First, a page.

Why overlooking fertiliser stock Danakali could be a mistake
Food & Agriculture
Food & Agriculture
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False starts have dominated plans by prospective new producers of potash and phosphate — a group known collectively as fertiliser stocks.
BHP’s slow-moving Jansen potash project in Canada has been a leading go-slow example — which could be a reason for some investors ignoring recent developments at another potash player, Danakali (ASX:DNK).
Overlooking Danakali, however, could be a mistake.
Two weeks ago the company signed a binding take-or-pay offtake (or sales) agreement with a big European fertiliser maker for up to 100 per cent of the material to be produced from the first module of the Colluli project in the north African country of Eritrea.
The 10-year deal with Swiss-based, Russian-controlled EuroChem clears the way for Danakali to secure financing for the $US300 million development which is focused on a dry salt lake close to the Red Sea.
Another, even more recent reason for taking a look at Danakali is that late last week there was a diplomatic breakthrough in a long-running dispute with Eritrea’s neighbour, Ethiopia, which could see the leaders of both countries meet for the first time in 18 years.
Complex is hardly sufficient to describe the political issues in play. Nor does a single word cover the highly-specialised world of potash, a fertiliser which boosts crop yields by adding potassium to soil with Asian farmers particularly keen to secure additional supplies.
With multiple financial, marketing, political and diplomatic issues swirling around Danakali and Eritrea it’s easy to understand why the company’s share price has gone nowhere over past 12 months, slipping from 76c to 68c, a price which values the stock at an untaxing $178 million.
Before looking in detail at the Colluli project it is important to consider the politics of the location and what better relations between Eritrea and Ethiopia could mean for Danakali, starting with the point that an end to simmering hostility which boiled over into a nasty little war in the 1990s would make financing a potash project which lies close to the border much easier.
The problem, in a few words, is that Eritrea was once forced into a federation with Ethiopia in a deal reminiscent of the way European powers carved up Africa. Italy and Britain are the former rulers in a region which also includes Somalia, Djibouti and Sudan — with war-torn Yemen on the other side of the Red Sea.
The fact that the leaders of Eritrea and Ethiopia haven’t meet since the signing of a peace treaty in 2000 highlights the strained relations, and the potential positive turn if old disputes are finally buried.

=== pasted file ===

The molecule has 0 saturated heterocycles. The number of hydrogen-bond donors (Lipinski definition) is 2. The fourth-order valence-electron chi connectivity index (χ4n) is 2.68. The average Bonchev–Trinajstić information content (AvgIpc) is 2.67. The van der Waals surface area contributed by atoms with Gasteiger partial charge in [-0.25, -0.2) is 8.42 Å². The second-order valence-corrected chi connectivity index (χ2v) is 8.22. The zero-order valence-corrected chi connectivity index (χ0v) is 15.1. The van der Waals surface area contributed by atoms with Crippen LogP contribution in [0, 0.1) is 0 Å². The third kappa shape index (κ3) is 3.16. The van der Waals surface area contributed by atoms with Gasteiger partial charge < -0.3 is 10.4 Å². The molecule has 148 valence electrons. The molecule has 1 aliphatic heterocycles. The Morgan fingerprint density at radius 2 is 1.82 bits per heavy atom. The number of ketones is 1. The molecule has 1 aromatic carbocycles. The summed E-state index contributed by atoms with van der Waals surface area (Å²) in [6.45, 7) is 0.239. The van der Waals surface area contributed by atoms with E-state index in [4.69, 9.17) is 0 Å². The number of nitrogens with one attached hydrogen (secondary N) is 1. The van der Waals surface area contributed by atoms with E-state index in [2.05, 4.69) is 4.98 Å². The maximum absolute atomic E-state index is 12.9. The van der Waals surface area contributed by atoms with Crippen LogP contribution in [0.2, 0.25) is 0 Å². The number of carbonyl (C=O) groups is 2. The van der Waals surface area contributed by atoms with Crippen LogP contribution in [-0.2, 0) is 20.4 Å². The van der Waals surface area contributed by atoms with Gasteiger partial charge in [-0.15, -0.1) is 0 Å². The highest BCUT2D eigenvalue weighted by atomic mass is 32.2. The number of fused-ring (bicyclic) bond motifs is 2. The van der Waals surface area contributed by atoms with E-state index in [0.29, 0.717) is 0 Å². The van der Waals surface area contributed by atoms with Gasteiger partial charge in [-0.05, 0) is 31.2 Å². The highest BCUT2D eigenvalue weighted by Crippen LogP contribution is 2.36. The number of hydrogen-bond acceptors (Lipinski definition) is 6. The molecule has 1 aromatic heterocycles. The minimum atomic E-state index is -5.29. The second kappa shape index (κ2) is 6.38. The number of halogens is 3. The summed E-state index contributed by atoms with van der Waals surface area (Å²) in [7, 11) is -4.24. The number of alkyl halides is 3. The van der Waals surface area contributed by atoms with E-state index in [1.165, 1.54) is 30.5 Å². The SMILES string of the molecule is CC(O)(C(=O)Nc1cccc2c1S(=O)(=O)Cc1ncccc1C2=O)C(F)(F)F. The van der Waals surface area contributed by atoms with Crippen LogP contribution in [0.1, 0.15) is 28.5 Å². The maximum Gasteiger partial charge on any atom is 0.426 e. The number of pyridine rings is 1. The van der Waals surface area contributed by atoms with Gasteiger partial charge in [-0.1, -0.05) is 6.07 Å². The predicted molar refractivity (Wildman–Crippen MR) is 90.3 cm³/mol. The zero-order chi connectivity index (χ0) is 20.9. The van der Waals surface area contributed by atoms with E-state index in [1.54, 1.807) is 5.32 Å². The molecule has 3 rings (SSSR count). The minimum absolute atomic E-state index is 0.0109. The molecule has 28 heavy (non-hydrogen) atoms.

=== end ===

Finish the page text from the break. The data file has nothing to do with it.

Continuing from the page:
Colluli, the plum asset in which Danakali shares 50 per cent ownership with the Eritrean Government’s mining arm, is regarded as a world-class source of potash which can be readily upgraded to one of the more valuable forms of the fertiliser call sulphate of potash (SOP), a material believed to be selling in a tightly-controlled market for around $US500 a tonne.
Danakali’s plan is to mine raw material from the Danakal Depression on the Eritrean side of the border with Ethiopia, process the ore, and start exporting 472,000 tonnes of SOP a year (about 8% of global supply), mainly to EuroChem, but with a small share available for Danakali to develop its own marketing contacts, and with plans to double output as the operation beds down.
Despite its location in one of the world’s less stable (and hottest) parts of the world region the Danakal Depression does have interesting “advantages”.
The ore is close to the surface and the processing operation is close to the coast, making mining and exporting relatively easy, especially compared with European and Canadian potash projects which are far inland and working orebodies 1000 metres deep.
Another advantage is that Colluli is believed to be the most advanced of several emerging potash projects which are moving through the feasibility process, including the high-profile Whitby development of Sirius Minerals on the coast of Yorkshire in Britain with Australian iron ore billionaire, Gina Rinehart, one of that company’s early financial supporters.
What the geology and climate have created in the Depression is a vast deposit of potash rich, near-surface salts, enough the keep Danakali (and its government partner) busy for 200 years of mining given that the reserve position already stands at a whopping 1.1 billion tonnes.
Why the Depression has not been mined earlier is a function of human history and a plentiful supply of potash in parts of Europe, Russia and Canada – sources which are now deep, difficult and costly.
Danakali has been positioning itself to become a major new supplier of potash and what’s happened in the past few weeks represents the clearing of a marketing hurdle, which has opened the way to financing, just as the diplomatic climate in Eritrea cools.
Not widely-researched because of its location, Danakali got a tick of approval in mid-June from the Melbourne stockbroking firm, Baillieu Holst which put a speculative buy on the stock with a price target of 90c, somewhat less than the $1.11 from Danakali’s retained adviser, London-based Hannam & Partners.
The London research, even if from analysts close to the company is important because Danakali is working towards a listing on the London Stock Exchange where potash is more closely followed than in Australia.